Celery is a green, leafy vegetable that belongs to the Apiaceae family. It has long, fibrous stalks with a crisp texture and a slightly bitter, earthy flavor. Celery is low in calories and high in fiber, making it a popular choice for healthy snacks and recipes. It is often used as a base for soups, stews, and stocks, and can also be eaten raw in salads or as a snack with dips. Celery is a cool-season crop that is typically grown in the spring and fall. It prefers rich, well-draining soil and plenty of moisture.
Brief Growing Guide
- Soil Preparation: Celery prefers fertile, well-drained soil that is rich in organic matter. Amend the soil with compost or well-rotted manure to improve soil fertility.
- Starting Seeds: Celery seeds require specific temperature and moisture conditions to germinate properly. Sow seeds indoors about 10-12 weeks before the last frost, and keep the soil temperature between 70-75°F. The seeds can take up to 3 weeks to germinate, so be patient. Once the seedlings have emerged, thin them to one per cell or pot.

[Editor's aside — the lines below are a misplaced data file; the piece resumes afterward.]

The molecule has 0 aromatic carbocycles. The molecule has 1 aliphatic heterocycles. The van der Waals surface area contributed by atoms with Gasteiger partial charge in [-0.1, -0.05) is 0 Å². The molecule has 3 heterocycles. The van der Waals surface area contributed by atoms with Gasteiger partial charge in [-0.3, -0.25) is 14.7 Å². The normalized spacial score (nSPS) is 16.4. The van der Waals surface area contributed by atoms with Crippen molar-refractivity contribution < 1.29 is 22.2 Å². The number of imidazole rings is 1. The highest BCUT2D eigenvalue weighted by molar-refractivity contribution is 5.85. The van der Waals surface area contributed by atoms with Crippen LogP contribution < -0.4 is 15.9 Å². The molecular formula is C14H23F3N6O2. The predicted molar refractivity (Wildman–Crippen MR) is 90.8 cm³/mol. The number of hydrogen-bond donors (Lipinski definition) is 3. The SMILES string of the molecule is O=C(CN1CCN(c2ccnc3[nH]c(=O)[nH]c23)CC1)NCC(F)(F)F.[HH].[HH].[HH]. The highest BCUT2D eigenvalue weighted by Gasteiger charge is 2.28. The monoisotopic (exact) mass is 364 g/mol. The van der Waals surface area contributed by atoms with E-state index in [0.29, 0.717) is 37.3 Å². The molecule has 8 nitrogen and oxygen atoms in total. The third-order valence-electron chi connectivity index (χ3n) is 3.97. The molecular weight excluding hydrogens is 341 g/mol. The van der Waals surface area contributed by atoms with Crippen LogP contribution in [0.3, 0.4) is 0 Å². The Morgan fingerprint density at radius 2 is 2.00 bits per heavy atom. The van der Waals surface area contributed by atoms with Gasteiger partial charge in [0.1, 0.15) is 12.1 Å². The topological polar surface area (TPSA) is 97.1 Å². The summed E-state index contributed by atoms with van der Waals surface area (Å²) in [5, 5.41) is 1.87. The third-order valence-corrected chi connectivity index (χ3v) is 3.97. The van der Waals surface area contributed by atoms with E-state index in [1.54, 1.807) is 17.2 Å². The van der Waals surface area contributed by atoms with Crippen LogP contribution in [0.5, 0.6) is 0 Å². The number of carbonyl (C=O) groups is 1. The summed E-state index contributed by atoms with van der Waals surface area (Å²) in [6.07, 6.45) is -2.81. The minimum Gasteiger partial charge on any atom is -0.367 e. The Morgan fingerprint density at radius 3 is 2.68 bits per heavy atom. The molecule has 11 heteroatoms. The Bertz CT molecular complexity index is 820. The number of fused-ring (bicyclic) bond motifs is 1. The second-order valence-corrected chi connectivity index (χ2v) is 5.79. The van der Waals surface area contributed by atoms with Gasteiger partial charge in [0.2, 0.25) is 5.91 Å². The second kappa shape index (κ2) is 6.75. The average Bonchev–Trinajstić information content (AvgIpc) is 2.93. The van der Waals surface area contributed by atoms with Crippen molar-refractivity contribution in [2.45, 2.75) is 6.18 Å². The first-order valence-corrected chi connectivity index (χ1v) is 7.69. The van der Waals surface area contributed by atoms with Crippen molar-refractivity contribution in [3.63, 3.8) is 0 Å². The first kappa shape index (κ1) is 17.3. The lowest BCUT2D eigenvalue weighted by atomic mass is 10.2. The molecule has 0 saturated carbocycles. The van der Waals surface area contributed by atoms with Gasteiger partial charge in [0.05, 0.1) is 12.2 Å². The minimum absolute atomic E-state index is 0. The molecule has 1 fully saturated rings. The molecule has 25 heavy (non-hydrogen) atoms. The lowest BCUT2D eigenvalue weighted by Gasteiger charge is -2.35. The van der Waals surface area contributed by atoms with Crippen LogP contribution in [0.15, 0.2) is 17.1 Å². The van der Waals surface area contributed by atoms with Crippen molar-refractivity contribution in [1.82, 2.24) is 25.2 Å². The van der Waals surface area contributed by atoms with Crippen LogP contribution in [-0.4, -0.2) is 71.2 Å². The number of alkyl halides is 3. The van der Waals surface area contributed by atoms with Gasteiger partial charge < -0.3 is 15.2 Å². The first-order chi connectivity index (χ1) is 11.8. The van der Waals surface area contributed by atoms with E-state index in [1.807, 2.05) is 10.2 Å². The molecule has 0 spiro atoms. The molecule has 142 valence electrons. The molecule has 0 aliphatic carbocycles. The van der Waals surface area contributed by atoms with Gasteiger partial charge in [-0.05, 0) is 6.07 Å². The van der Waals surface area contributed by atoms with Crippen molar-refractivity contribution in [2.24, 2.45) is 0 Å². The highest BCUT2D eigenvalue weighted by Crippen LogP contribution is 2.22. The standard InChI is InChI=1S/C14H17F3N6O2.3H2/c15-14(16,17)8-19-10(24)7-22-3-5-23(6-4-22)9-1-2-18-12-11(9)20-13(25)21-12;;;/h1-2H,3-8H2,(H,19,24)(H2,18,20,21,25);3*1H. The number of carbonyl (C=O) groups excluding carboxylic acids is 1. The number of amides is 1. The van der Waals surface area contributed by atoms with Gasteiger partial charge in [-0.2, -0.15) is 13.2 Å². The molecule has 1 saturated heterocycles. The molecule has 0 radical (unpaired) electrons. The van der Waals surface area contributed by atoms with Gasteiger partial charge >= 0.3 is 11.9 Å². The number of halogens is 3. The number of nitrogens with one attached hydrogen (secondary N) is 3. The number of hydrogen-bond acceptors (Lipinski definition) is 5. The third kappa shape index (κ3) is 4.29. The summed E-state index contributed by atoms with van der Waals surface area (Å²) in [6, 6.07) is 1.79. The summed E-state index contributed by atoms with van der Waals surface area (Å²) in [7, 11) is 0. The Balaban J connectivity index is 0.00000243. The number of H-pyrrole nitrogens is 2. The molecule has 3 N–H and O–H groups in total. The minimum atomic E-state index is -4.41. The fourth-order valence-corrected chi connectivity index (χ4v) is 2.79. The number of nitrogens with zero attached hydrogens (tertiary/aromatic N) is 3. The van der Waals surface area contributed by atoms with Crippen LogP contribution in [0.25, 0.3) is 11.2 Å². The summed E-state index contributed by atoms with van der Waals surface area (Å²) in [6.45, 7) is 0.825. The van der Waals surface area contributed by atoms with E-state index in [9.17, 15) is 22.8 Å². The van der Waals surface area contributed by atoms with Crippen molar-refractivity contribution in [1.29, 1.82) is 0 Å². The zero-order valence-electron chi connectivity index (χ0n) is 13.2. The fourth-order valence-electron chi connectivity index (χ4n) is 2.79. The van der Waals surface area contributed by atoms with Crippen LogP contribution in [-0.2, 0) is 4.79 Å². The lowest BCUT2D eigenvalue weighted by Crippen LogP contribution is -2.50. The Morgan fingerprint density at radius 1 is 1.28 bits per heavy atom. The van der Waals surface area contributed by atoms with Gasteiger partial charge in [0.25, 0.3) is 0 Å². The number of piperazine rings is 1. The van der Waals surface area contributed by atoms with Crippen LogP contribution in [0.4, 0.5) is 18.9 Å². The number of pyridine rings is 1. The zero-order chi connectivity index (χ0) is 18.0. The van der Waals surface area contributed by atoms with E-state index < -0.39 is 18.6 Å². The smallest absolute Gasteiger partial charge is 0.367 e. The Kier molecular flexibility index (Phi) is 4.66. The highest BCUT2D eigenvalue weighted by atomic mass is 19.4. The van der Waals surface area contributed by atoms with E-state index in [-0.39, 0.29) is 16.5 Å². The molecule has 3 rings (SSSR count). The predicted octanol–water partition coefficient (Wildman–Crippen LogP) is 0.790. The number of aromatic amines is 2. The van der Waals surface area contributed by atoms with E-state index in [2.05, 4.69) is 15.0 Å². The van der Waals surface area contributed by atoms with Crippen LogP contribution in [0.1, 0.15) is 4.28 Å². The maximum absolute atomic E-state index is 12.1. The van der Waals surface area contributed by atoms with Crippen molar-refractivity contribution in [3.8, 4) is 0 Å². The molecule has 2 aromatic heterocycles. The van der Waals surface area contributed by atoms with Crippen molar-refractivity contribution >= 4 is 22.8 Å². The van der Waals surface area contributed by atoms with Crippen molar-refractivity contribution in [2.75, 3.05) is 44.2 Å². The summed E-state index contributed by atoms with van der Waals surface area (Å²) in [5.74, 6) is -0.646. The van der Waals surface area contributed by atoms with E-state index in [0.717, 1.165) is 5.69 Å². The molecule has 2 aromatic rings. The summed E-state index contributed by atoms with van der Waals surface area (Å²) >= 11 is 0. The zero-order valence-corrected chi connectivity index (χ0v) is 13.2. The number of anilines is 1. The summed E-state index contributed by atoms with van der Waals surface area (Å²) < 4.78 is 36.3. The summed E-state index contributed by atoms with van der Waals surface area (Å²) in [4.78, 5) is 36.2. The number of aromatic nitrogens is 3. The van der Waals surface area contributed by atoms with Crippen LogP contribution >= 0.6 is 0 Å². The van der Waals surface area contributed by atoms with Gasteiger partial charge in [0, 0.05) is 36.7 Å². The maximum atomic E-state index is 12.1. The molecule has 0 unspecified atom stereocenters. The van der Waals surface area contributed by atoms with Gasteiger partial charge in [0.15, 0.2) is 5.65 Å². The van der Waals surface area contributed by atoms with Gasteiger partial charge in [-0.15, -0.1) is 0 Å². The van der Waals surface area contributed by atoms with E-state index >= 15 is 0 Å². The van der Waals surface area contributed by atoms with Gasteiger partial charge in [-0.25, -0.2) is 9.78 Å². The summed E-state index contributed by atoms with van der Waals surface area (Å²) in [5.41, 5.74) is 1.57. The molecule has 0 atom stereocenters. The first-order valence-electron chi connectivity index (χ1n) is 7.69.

- Transplanting: After the last frost has passed, transplant the celery seedlings to the garden. Space them about 6-8 inches apart in rows that are 24-30 inches apart.
- Watering: Celery requires consistent moisture throughout the growing season. Water deeply and regularly, but avoid getting the leaves wet which can lead to fungal diseases.
- Fertilization: Celery is a heavy feeder and requires regular fertilization with a balanced organic fertilizer or compost tea every 2-3 weeks throughout the growing season.
- Pest and Disease Control: Celery is susceptible to pest and disease issues such as aphids, slugs, and blight. Use organic insecticides or companion planting with beneficial insects to control pests, and avoid overhead watering to prevent fungal diseases.
- Hilling: Celery grows best in hills that are about 6-8 inches tall. About halfway through the growing season, mound soil up around the base of the celery plants to help support them and keep the stalks white and tender.
- Harvesting: Celery takes a long time to mature, so be patient. Harvest the outer stalks as needed, leaving the center stalks to continue growing. Celery can be harvested all at once or in stages.